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Tuesday, 30 April, 2002, 16:55 GMT 17:55 UK
Queen pledges to stay on throne
The Queen and Duke of Edinburgh
The Queen and Duke of Edinburgh in Westminster Hall
The Queen has dismissed any suggestion she might abdicate by vowing to continue serving "the people of this great nation of ours".

During her Golden Jubilee address to both Houses of Parliament she expressed her "pride in our past and my confidence in the future".

I would like to thank people everywhere for the loyalty, support, and inspiration you have given me over these 50, unforgettable years

The Queen
She made a point of stressing Britain's "remarkably" peaceful transition to a "multicultural and multifaith society".

She concluded: "I would like above all to declare my resolve to continue, with the support of my family, to serve the people of this great nation of ours to the best of my ability through the changing times ahead."

The BBC's Royal Correspondent Nicholas Witchell said this indicated she "clearly is not entertaining any thought of retiring".

In delivering a personally-written speech to mark her 50th anniversary on the throne, the Queen spoke of enduring British values of "moderation, tolerance and service".


She continued: "We also take pride in our tradition of fairness and tolerance - the consolidation of our richly multicultural and multifaith society, a major development since 1952, is being achieved remarkably peacefully and with much goodwill."

She added: "I would like to thank people everywhere for the loyalty, support, and inspiration you have given me over these 50, unforgettable years.

Lady Thatcher
Lady Thatcher listens to the address

It is only the fifth time during her reign that the monarch has made such an address.

Her speech was made to MPs and peers gathered inside Westminster Hall, where her mother laid in state earlier this month.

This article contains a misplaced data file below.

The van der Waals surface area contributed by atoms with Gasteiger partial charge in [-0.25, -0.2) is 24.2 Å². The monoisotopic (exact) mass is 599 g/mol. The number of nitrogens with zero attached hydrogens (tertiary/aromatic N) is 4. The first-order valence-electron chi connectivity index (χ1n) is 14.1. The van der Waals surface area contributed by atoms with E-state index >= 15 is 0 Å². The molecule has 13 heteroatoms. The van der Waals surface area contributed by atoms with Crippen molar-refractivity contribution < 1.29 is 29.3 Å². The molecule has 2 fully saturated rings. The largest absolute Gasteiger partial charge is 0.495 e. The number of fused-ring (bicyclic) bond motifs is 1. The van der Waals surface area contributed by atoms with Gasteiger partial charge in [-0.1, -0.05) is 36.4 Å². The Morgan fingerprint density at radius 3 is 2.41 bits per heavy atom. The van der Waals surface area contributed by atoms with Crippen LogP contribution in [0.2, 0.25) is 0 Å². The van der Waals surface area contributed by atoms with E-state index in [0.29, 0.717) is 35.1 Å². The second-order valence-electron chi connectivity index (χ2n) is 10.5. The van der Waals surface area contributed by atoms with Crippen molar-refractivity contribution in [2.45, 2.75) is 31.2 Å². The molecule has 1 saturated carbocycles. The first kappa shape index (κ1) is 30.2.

Commons Speaker Michael Martin and Lord Chancellor Lord Irvine proposed humble addresses praising the Queen at the gathering.

Lord Irvine said she had "remained constant in our affections" over the past 50 years.


Commenting on the Queen's address, The BBC's Political Editor Andrew Marr said it was "strikingly different" from the speech she delivered in 1977 to mark her Silver Jubilee.

"This seemed a much more placid speech, less defensive, sunnier, perhaps, in tone than at that time."

The Queen with two of her five living prime ministers
The Queen with Edward Heath and Jim Callaghan at her historic dinner
Mr Marr said it was "very much the speech of someone who feels the monarchy is no longer under threat... that parliamentary democracy is unquestioned and that in most domestic regards things have got easier and better than they were 25 years ago."

The last time the Queen addressed the joint Houses of Parliament was in 1995 to commemorate the 50th anniversary of the end of the Second World War.

In 1988, she made an address marking the 300th anniversary of the Glorious Revolution and, in 1965, to commemorate the 700th anniversary of the Parliament of Simon de Montfort.

MPs and peers are well used to listening to the Queen during the state opening of Parliament.

On those occasions, she outlines the plans of the government of the day.

Tuesday's speech, however, was written personally by the Queen and Palace officials.

Past premiers

It comes on the eve of the start in Cornwall of the Queen's nationwide 15-week Jubilee tour during which the 76-year-old monarch will visit every region of England, Scotland, Wales and Northern Ireland.

Duke of Edinburgh
The Duke of Edinburgh was at the Queen's side
It also follows another historic occasion on Monday night when she and all five of her living prime ministers shared dinner at Downing Street.

As well as the Queen and Prince Philip, Margaret Thatcher, James Callaghan, John Major and Edward Heath were all at Number 10 for the event.

They were joined by relatives of past premiers, including Sir Winston Churchill's daughter, Lady Soames and the Countess of Avon who is Anthony Eden's widow.

Descendants of Harold Macmillan and Sir Alec Douglas-Home, as well as Mary Wilson, widow of Labour Prime Minister Harold Wilson were also there.

The party dined on a menu including duck breast and turbot steak, all prepared by celebrity seafood chef Rick Stein.

The BBC's Andrew Marr
"Not new Labour but perhaps new Windsor"
The Queen addresses the Houses of Parliament
"Fifty unforgettable years"
See also:

30 Apr 02 | UK Politics
In pictures: Queen's personal speech
30 Apr 02 | UK Politics
A resolve to continue
30 Apr 02 | UK Politics
Full text of the Queen's Jubilee speech
29 Apr 02 | UK Politics
Queen dines with her prime ministers
30 Apr 02 | UK Politics
Queen's Silver Jubilee address
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